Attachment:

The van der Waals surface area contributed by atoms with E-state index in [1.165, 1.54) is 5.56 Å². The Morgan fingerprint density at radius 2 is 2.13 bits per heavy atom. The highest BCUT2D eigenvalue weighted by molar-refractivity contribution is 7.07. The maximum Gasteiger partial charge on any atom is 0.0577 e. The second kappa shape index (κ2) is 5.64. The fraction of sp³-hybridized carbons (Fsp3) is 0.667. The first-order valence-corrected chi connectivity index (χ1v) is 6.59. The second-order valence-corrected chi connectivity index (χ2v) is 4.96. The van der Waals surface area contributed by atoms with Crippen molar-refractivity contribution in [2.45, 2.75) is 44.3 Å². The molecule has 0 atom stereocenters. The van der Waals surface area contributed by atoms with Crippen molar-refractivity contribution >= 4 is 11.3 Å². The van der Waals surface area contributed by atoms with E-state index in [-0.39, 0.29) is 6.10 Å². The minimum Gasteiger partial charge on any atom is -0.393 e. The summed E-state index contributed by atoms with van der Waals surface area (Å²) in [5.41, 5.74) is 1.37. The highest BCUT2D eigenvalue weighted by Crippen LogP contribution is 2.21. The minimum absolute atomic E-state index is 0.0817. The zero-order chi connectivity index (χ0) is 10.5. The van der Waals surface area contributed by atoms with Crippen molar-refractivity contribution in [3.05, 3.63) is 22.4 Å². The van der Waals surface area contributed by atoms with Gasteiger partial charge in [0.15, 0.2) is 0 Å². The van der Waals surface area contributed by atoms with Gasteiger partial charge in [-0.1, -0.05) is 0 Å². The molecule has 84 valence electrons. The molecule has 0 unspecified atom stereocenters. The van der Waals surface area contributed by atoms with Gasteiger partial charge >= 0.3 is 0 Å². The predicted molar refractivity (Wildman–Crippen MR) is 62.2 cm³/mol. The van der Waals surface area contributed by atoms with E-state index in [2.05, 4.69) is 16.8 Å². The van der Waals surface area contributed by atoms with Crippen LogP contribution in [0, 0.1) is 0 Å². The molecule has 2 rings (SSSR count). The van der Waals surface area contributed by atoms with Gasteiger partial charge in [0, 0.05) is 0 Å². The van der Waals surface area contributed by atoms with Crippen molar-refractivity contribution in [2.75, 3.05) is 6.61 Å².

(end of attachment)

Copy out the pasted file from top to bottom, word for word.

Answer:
The van der Waals surface area contributed by atoms with E-state index in [1.165, 1.54) is 5.56 Å². The Morgan fingerprint density at radius 2 is 2.13 bits per heavy atom. The highest BCUT2D eigenvalue weighted by molar-refractivity contribution is 7.07. The maximum Gasteiger partial charge on any atom is 0.0577 e. The second kappa shape index (κ2) is 5.64. The fraction of sp³-hybridized carbons (Fsp3) is 0.667. The first-order valence-corrected chi connectivity index (χ1v) is 6.59. The second-order valence-corrected chi connectivity index (χ2v) is 4.96. The van der Waals surface area contributed by atoms with Crippen molar-refractivity contribution in [2.45, 2.75) is 44.3 Å². The molecule has 0 atom stereocenters. The van der Waals surface area contributed by atoms with Crippen molar-refractivity contribution >= 4 is 11.3 Å². The van der Waals surface area contributed by atoms with E-state index in [-0.39, 0.29) is 6.10 Å². The minimum Gasteiger partial charge on any atom is -0.393 e. The summed E-state index contributed by atoms with van der Waals surface area (Å²) in [5.41, 5.74) is 1.37. The highest BCUT2D eigenvalue weighted by Crippen LogP contribution is 2.21. The minimum absolute atomic E-state index is 0.0817. The zero-order chi connectivity index (χ0) is 10.5. The van der Waals surface area contributed by atoms with Crippen molar-refractivity contribution in [3.05, 3.63) is 22.4 Å². The van der Waals surface area contributed by atoms with Gasteiger partial charge in [0.15, 0.2) is 0 Å². The van der Waals surface area contributed by atoms with Gasteiger partial charge in [-0.1, -0.05) is 0 Å². The molecule has 84 valence electrons. The molecule has 0 unspecified atom stereocenters. The van der Waals surface area contributed by atoms with Gasteiger partial charge >= 0.3 is 0 Å². The predicted molar refractivity (Wildman–Crippen MR) is 62.2 cm³/mol. The van der Waals surface area contributed by atoms with E-state index in [2.05, 4.69) is 16.8 Å². The van der Waals surface area contributed by atoms with Crippen LogP contribution in [0, 0.1) is 0 Å². The molecule has 2 rings (SSSR count). The van der Waals surface area contributed by atoms with Gasteiger partial charge in [0, 0.05) is 0 Å². The van der Waals surface area contributed by atoms with Crippen molar-refractivity contribution in [2.75, 3.05) is 6.61 Å².